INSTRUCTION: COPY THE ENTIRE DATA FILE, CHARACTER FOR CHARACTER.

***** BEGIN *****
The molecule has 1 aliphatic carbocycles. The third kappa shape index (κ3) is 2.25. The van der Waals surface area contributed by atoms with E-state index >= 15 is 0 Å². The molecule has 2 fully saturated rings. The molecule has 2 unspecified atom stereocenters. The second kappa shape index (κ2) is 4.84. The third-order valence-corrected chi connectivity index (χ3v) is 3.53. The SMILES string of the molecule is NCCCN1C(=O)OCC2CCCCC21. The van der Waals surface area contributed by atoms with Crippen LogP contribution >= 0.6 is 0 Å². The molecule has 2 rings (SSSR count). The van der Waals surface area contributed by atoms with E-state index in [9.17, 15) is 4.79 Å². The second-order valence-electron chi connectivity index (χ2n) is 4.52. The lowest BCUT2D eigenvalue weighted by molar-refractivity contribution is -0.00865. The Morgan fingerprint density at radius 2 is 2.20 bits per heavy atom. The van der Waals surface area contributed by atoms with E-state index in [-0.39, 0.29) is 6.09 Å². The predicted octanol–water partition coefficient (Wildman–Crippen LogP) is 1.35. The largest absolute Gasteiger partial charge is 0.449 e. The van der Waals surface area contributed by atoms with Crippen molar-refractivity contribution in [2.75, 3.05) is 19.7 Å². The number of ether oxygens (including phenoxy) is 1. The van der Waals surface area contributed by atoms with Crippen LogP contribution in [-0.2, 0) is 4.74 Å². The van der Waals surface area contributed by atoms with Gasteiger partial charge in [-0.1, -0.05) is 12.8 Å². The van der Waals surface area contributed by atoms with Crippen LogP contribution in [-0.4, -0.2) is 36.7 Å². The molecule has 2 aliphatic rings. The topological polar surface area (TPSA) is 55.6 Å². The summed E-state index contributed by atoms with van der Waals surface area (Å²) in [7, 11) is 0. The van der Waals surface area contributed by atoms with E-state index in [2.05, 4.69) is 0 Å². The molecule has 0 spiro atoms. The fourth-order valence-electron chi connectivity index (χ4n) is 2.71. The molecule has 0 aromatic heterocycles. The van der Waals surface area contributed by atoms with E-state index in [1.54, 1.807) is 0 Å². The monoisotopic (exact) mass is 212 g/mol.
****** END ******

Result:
The molecule has 1 aliphatic carbocycles. The third kappa shape index (κ3) is 2.25. The van der Waals surface area contributed by atoms with E-state index >= 15 is 0 Å². The molecule has 2 fully saturated rings. The molecule has 2 unspecified atom stereocenters. The second kappa shape index (κ2) is 4.84. The third-order valence-corrected chi connectivity index (χ3v) is 3.53. The SMILES string of the molecule is NCCCN1C(=O)OCC2CCCCC21. The van der Waals surface area contributed by atoms with Crippen LogP contribution >= 0.6 is 0 Å². The molecule has 2 rings (SSSR count). The van der Waals surface area contributed by atoms with E-state index in [9.17, 15) is 4.79 Å². The second-order valence-electron chi connectivity index (χ2n) is 4.52. The lowest BCUT2D eigenvalue weighted by molar-refractivity contribution is -0.00865. The Morgan fingerprint density at radius 2 is 2.20 bits per heavy atom. The van der Waals surface area contributed by atoms with E-state index in [-0.39, 0.29) is 6.09 Å². The predicted octanol–water partition coefficient (Wildman–Crippen LogP) is 1.35. The largest absolute Gasteiger partial charge is 0.449 e. The van der Waals surface area contributed by atoms with Crippen molar-refractivity contribution in [2.75, 3.05) is 19.7 Å². The number of ether oxygens (including phenoxy) is 1. The van der Waals surface area contributed by atoms with Crippen LogP contribution in [-0.2, 0) is 4.74 Å². The van der Waals surface area contributed by atoms with Gasteiger partial charge in [-0.1, -0.05) is 12.8 Å². The van der Waals surface area contributed by atoms with Crippen LogP contribution in [-0.4, -0.2) is 36.7 Å². The molecule has 2 aliphatic rings. The topological polar surface area (TPSA) is 55.6 Å². The summed E-state index contributed by atoms with van der Waals surface area (Å²) in [7, 11) is 0. The van der Waals surface area contributed by atoms with E-state index in [2.05, 4.69) is 0 Å². The molecule has 0 spiro atoms. The fourth-order valence-electron chi connectivity index (χ4n) is 2.71. The molecule has 0 aromatic heterocycles. The van der Waals surface area contributed by atoms with E-state index in [1.54, 1.807) is 0 Å². The monoisotopic (exact) mass is 212 g/mol.